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The coronavirus pandemic has effectively erased newly finalized interoperability rules from the health IT headlines. Despite rumors, there has been no word from the U.S. Department of Health and Human Services about delaying enforcement of the final interoperability and information blocking rule from ONC and the supplemental patient access rule from CMS.
Yet the agency is keeping the current crisis in mind.
"HHS's top priority is protecting the health and well-being of all Americans," an HHS spokesperson said in a statement to SearchHealthIT. "In light of the coronavirus disease 2019 (COVID-19) outbreak, HHS is assessing all its policies across all its programs to strengthen our response and ensure the success of a whole-of-America approach in combatting COVID-19."
The COVID-19 crisis is still underway, but healthcare CIOs should also be thinking about how to implement the ONC and CMS interoperability rule requirements. During interviews conducted in mid-March, healthcare CIOs Michael Archuleta and Aaron Miri, as well as Gartner analyst Sharon Hakkennes, highlighted three ways CIOs can get started.
1. Build an interoperability strategy
If a CIO doesn't already have an interoperability strategy for their healthcare organization, it's time to build one, said Hakkennes, a former healthcare CIO who is now with Gartner's healthcare consultancy practice.
Hakkennes said it's important for CIOs to have a strategic approach to interoperability because the rules from federal regulators touch on so many areas, which include providing patients access to their own data as well as sharing health data with other healthcare systems. When crafting an interoperability strategy, CIOs will need to make compliance a priority and should focus on partnerships with in-house staff and external vendors if they want to succeed. They will also need to evaluate their data access and patient consent policies as part of their overall interoperability strategy.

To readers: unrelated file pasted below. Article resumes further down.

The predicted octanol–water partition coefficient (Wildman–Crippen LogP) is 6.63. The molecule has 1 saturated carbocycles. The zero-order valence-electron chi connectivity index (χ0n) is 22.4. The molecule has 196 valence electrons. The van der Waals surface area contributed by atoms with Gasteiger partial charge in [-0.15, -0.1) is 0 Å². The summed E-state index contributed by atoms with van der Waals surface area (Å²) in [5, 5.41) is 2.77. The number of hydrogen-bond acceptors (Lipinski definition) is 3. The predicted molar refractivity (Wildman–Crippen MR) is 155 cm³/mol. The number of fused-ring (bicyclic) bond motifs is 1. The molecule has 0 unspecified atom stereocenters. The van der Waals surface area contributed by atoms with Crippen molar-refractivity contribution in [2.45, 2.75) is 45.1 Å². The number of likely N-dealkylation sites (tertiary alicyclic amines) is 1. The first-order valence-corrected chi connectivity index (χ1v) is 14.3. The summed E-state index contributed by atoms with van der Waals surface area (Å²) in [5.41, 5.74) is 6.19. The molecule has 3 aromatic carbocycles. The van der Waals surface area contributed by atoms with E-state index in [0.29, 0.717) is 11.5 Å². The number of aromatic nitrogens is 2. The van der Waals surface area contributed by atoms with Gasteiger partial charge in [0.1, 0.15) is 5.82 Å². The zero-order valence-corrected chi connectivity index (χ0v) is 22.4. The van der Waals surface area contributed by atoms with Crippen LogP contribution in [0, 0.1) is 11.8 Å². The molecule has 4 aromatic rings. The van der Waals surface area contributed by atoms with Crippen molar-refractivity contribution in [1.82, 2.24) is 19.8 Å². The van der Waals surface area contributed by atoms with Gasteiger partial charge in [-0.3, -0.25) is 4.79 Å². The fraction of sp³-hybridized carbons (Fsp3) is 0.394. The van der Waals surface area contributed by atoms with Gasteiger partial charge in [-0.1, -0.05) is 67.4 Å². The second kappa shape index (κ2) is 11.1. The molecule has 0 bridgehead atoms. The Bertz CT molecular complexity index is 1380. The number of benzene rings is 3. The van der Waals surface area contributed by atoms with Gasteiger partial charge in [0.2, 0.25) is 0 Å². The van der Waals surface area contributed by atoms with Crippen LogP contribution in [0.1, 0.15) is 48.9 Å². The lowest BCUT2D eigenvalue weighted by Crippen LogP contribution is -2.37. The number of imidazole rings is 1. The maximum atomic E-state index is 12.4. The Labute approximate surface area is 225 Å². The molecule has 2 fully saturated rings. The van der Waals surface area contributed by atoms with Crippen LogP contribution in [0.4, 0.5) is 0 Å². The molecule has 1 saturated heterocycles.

Having a broad, organization-wide view of interoperability and setting goals will help keep the organization on the right path, she said.
"This needs to be a strategic approach from our CIOs," she said. "It will depend on where they're at with their interoperability at the moment and how much they need to start their planning for building out an interoperability strategy, or how they review and amend their interoperability strategy in line with these new requirements."
2. Focus on EHR vendor partnerships
Hakkennes said CIOs will also need to work closely with their EHR vendor to understand the timelines federal regulators laid out for complying with the new interoperability rules, as well as how their EHR vendors are going to approach those requirements.
For example, CIOs should press EHR vendors on how they plan to comply with ONC's requirement that health systems implement APIs so patients can access their health data from an app of their choosing. Healthcare systems will be mandated to use Fast Healthcare Interoperability Resources (FHIR)-based APIs within the next 24 months. FHIR is an interoperability standard for exchanging electronic health information (EHI).
Archuleta, CIO at Mt. San Rafael Hospital in Trinidad, Colo., echoed the importance of the CIO-EHR vendor relationship. He suggested CIOs focus on how the interoperability rules define EHI as well as the healthcare system EHR's ability to export EHI for patients upon request, which the rules require within the next 24 months. It will be critical for CIOs and EHR vendors to be on the same page in order to comply with the federal regulations, he said.
Hakkennes said an EHR vendor's actions to comply with the requirements should happen in sync with the CIO's overall interoperability strategy.
"It's imperative for the future that the vendor supports [CIOs'] strategic approach to interoperability," she said.
3. Make it a group effort
Miri, CIO at Dell Medical School and UT Health Austin in Texas, said complying with the interoperability rules should be a group effort.
After taking time to understand and digest the interoperability rules, Miri said CIOs should make it a point to explain them to medical staff, faculty, and clinical leaders, even if that means putting on the hat of salesperson. He said CIOs can help staff understand how the rules will improve workflows, what the expectations are and why the interoperability rules are important for patients.
Aaron MiriCIO, Dell Medical School and UT Health Austin
"You can't do it alone," he said. "This has to be a partnership. It's our job as IT leaders to empower our clinicians, our frontline staff, to be successful. These rules don't mean anything unless they understand why it's important for them and why it translates to better patient care."
Indeed, Hakkennes said the CIO will play an integral role in bringing together IT and clinical staff to figure out the impacts of the interoperability rules, to explain what the healthcare system will be required to do, and to ensure the healthcare organization protects patient privacy and security as data sharing increases.